County Recorder First in Nation to Step Forward and Reject Robo-Signed Documents

County Recorder First in Nation to Step Forward and Reject Robo-Signed Documents

By Daniel Edstrom
DTC Systems, Inc.

The news release from Massachusetts speaks for itself:  County Recorders Surprised to Find Acknowledgements Cannot be Relied Upon.

New release:


 Salem, MA

June 7th, 2011


Kevin Harvey, 1st Assistant Register


Jeff Thigpen, Register of Deeds


Massachusetts Register of Deeds John O’Brien is first in the nation to say no to recording robo-signed documents; North Carolina Register of Deeds, Jeff Thigpen agrees.

Saying “the buck stops here” Massachusetts Southern Essex District Register of Deeds, John O’Brien today rejected 2 robo-signed documents submitted to his Registry for recording and plans to continue doing so. “My Registry will not be a knowing participant in this fraud against homeowners. From today forward, lenders be on notice, the Southern Essex District Registry of Deeds will not record robo-signed documents.” The rejected documents contain the signatures of three known robo-signers, Linda Green, Korell Harp and Linda Burton. According to O’Brien, in his Registry he has 22 different variations of Linda Green’s signature and 5 different variations between Korell Harp and Linda Burton. “I find this practice very troubling on many levels. It has completely jaded my understanding that a notarized document was something that could be relied upon.” stated O’Brien. In Massachusetts, notaries must take an oath of office, under the pains and penalties of perjury. “If these documents are signed by anyone other than the noted signatories, these notaries and those that employed them should be held accountable for the fraudulent documents that they have produced and the havoc they have caused to chains of title everywhere.”

O’Brien says that he will record the documents, at such time as the law firm and/or the lender presenting the documents for recording, sign a notarized affidavit, under the pains and penalties of perjury, that they certify the authenticity of the signatures, including the notary’s on the recording. O’Brien’s cover letter and requested affidavit call attention to the Massachusetts General Laws, Chapter 266, Section 35A, which makes it illegal to record a document that contains false information with a registrar of deeds. The affidavit that O’Brien is asking for, states that the signatory of the affidavit accept full responsibility, should any of the statements be incorrect which could corrupt or cloud the homeowner’s chain of title.

Register O’Brien is completing an internal investigation into robo-signed documents and expects to release a full report on the number of robo-signed documents recorded in his office shortly. In May, Register of Deeds Jeff Thigpen in Greensboro, NC sent state and federal regulators over 4,500 robo-signed documents submitted by DocX. DocX is owned by Lender Processing Services which is used by Wells Fargo, Bank of America, and MERS amongst others. Those documents included 1,947 signed by Linda Green with 15 different signature variations and 373 documents signed by Korell Harp with 4 signature variations. Thigpen joins O’Brien’s effort saying “The basic question here is whether we as Recorders are going to sit on our hands, in the face of what appears to be clear fraud or are we going to stand up for 400 years of integrity in land records? John is on the right side of this question and these are reasonable actions that he is taking.”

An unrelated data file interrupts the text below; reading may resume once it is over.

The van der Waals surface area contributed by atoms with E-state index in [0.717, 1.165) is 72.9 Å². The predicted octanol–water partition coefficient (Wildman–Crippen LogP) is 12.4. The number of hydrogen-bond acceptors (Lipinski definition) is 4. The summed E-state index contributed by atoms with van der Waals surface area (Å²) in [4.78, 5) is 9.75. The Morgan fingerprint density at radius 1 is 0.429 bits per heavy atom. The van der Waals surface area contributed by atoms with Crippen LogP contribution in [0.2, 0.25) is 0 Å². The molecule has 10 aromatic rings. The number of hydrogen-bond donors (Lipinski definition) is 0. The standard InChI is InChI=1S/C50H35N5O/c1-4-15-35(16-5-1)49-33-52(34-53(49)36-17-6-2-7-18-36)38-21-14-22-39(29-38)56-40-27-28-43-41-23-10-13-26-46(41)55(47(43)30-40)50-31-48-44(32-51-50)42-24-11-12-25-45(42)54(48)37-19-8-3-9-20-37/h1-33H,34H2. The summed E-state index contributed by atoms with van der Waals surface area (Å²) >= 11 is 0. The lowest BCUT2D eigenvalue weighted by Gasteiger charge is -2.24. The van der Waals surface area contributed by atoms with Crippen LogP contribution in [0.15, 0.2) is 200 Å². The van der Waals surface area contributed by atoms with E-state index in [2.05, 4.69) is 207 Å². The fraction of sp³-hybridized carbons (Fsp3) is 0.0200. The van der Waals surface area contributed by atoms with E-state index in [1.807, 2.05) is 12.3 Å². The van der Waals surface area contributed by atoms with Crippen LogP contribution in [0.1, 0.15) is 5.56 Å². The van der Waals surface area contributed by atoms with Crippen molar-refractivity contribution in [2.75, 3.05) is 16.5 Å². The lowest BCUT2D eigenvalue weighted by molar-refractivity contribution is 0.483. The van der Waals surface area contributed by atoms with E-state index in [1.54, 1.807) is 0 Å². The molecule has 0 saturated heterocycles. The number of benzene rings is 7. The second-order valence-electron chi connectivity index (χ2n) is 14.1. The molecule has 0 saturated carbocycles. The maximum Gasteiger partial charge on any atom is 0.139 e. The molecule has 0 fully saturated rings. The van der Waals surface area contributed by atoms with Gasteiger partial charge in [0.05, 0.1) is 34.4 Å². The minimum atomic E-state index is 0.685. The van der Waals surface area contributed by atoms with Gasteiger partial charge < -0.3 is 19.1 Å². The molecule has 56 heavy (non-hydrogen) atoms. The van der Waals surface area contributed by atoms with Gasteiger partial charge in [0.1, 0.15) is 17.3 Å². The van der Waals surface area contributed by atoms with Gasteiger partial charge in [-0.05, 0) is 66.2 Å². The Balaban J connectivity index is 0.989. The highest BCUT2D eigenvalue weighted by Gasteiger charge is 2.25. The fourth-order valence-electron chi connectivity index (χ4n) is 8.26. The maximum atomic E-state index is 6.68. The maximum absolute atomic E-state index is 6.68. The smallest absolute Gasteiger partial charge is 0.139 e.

Register O’Brien said, “Knowing what I now know, it would be a dereliction of my duties as the keeper of the records to record these documents and any other documents that contain questionable signatures. To do so, would make me a willing participant in a continuing scheme which has corrupted the chain of title of thousands of Essex County property owners. I have decided to put a stop to this reckless behavior and hold these lenders and their agents accountable for the authenticity of what they are attempting to record in my Registry. I do not believe this to be unreasonable.”

O’Brien understands that this may be the first time that a Register of Deeds has refused to record a robo-signed document. However, he feels that someone must be accountable to the homeowners, especially the ones being foreclosed upon. He feels that if the lenders are not paying attention to preparing correct documents, then the individual notaries that are acknowledging these signatures must be aware that what they were doing was wrong and has consequences. “Now that Register Thigpen has joined with me, I am hopeful that my other colleagues around the country will also take the same action. I strongly believe that this will send a message, loud and clear, that we as Registers and Recorders of Deeds, whose responsibility it is to protect the integrity of the land recordation system, will not be a party to any fraudulent scheme that may damage individual’s property rights” said O’Brien.


Other Documents:

Greensboro, NC

April 7, 2011


Jeff Thigpen, Guilford County Register of Deeds

Ph. 336-451-5300

Ph. 336-641-3239


JOHN L. O’BRIEN, JR.                                                                                                          JEFF L. THIGPEN